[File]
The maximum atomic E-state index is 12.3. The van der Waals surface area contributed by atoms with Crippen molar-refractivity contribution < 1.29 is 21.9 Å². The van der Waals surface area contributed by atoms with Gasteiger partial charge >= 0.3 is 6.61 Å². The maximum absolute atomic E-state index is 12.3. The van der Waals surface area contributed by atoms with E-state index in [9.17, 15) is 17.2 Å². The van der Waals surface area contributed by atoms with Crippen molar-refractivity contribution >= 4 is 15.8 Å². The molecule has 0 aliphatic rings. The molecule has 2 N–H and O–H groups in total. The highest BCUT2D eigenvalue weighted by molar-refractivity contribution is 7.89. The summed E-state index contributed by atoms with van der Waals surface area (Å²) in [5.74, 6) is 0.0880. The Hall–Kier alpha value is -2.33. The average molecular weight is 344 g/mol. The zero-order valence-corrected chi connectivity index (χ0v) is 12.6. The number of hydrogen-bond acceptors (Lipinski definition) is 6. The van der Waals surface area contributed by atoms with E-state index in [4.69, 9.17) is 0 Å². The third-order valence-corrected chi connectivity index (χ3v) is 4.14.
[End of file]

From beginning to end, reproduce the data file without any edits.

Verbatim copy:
The maximum atomic E-state index is 12.3. The van der Waals surface area contributed by atoms with Crippen molar-refractivity contribution < 1.29 is 21.9 Å². The van der Waals surface area contributed by atoms with Gasteiger partial charge >= 0.3 is 6.61 Å². The maximum absolute atomic E-state index is 12.3. The van der Waals surface area contributed by atoms with E-state index in [9.17, 15) is 17.2 Å². The van der Waals surface area contributed by atoms with Crippen molar-refractivity contribution >= 4 is 15.8 Å². The molecule has 0 aliphatic rings. The molecule has 2 N–H and O–H groups in total. The highest BCUT2D eigenvalue weighted by molar-refractivity contribution is 7.89. The summed E-state index contributed by atoms with van der Waals surface area (Å²) in [5.74, 6) is 0.0880. The Hall–Kier alpha value is -2.33. The average molecular weight is 344 g/mol. The zero-order valence-corrected chi connectivity index (χ0v) is 12.6. The number of hydrogen-bond acceptors (Lipinski definition) is 6. The van der Waals surface area contributed by atoms with E-state index in [4.69, 9.17) is 0 Å². The third-order valence-corrected chi connectivity index (χ3v) is 4.14.